Prevalence/Incidence of Low Back Pain and Associated Risk Factors Among Nursing and Medical Students: A Systematic Review and Meta-Analysis

Arnold Y.L. Wong (Corresponding Author), Lloyd L.Y. Chan, Cathy W.T. Lo, Winnie W.Y. Chan, Kelvin C.K. Lam, Jackie C.H. Bao, Manuela L. Ferreira, Susan Armijo-Olivo

Research output: Journal article publicationJournal articleAcademic researchpeer-review

2 Citations (Scopus)


Objective: To summarize evidence regarding the prevalence and incidence of low back pain and associated risk factors in nursing and medical students. Type: Systematic review and meta-analysis. Literature Survey: The protocol was registered with PROSPERO (CRD42015029729). Its reporting followed the Preferred Reporting Items for Systematic Reviews and Meta-Analyses (PRISMA) guidelines. Seven databases were searched until August 2020 to identify relevant studies. Methodology: Two independent reviewers screened, extracted, and evaluated the risk of bias of the selected studies. Meta-analyses were used to estimate 12-month prevalence/incidence rates of low back pain and associated risk factors in these students. Levels of evidence for risk factors were determined by the updated Guidelines for Systematic Reviews in the Cochrane Collaboration Back Review Group. Synthesis: Sixteen studies involving 7072 students were included. The pooled 12-month prevalence rates of low back pain for nursing and medical students were 44% (95% confidence interval [95% CI]: 27%-61%) and 53% (95% CI: 44%-62%), respectively. The 12-month incidence of low back pain in nursing students ranged from 29% to 67%. No incidence rate was reported in medical students. Strong/moderate-quality evidence supported that final year of study (pooled odds ratio [OR] from five studies, 1.96, 95% CI: 1.13-3.40), anxiety (OR ranging from 3.12 to 4.61), or high mental pressure or psychological distress (OR ranging from 1.37 to 4.52) was associated with a higher 12-month low back pain prevalence in both student groups. Moderate-quality evidence suggested that prior history of low back pain (pooled OR from two studies: 3.46, 95% CI: 1.88-6.36) was associated with a higher 12-month low back pain incidence in nursing students. Similarly, moderate-quality evidence suggested that female medical students (pooled OR from two studies: 1.77, 95% CI: 1.09-2.86) demonstrated a higher 12-month low back pain prevalence than male counterparts. Conclusions: Although it is impossible to alter nonmodifiable risk factors for low back pain, universities may develop and implement proper strategies to mitigate modifiable risk factors in these students.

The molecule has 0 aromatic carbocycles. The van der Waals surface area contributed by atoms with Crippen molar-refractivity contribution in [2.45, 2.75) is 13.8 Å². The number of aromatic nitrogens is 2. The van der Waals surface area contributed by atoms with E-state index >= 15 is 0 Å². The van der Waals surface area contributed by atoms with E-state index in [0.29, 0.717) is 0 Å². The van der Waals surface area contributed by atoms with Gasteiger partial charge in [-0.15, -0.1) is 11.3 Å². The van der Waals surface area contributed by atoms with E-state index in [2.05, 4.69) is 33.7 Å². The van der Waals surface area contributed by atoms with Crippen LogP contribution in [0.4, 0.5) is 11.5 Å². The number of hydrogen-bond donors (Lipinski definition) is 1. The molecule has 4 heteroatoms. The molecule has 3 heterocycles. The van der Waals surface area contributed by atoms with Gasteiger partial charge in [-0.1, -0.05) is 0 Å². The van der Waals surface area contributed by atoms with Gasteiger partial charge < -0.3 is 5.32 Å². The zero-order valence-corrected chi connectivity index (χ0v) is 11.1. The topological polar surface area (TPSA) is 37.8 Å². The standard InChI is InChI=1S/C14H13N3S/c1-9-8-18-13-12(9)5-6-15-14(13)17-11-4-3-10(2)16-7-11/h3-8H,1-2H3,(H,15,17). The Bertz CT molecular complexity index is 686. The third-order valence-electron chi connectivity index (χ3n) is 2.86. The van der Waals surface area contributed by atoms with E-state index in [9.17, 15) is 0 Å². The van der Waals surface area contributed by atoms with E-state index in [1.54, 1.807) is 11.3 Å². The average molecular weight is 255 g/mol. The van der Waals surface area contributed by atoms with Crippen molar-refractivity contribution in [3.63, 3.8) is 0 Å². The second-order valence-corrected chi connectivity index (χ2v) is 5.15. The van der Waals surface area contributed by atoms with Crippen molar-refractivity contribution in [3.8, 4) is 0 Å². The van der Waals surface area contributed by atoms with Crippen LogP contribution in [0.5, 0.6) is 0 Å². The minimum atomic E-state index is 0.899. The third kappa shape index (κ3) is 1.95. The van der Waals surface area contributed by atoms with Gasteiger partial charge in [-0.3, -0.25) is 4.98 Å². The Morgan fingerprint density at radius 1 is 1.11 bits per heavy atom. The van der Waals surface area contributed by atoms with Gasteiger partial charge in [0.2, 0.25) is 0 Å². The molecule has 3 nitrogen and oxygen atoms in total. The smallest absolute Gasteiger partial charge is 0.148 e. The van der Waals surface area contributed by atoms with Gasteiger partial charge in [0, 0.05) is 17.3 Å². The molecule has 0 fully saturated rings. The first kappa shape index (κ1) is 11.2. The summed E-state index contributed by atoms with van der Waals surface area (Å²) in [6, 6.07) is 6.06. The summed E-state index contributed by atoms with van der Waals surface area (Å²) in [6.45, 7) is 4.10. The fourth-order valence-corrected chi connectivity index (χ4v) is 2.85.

Original languageEnglish
Pages (from-to)1266-1280
Number of pages15
JournalPM and R
Issue number11
Publication statusPublished - 25 Jan 2021

ASJC Scopus subject areas

  • Physical Therapy, Sports Therapy and Rehabilitation
  • Rehabilitation
  • Neurology
  • Clinical Neurology

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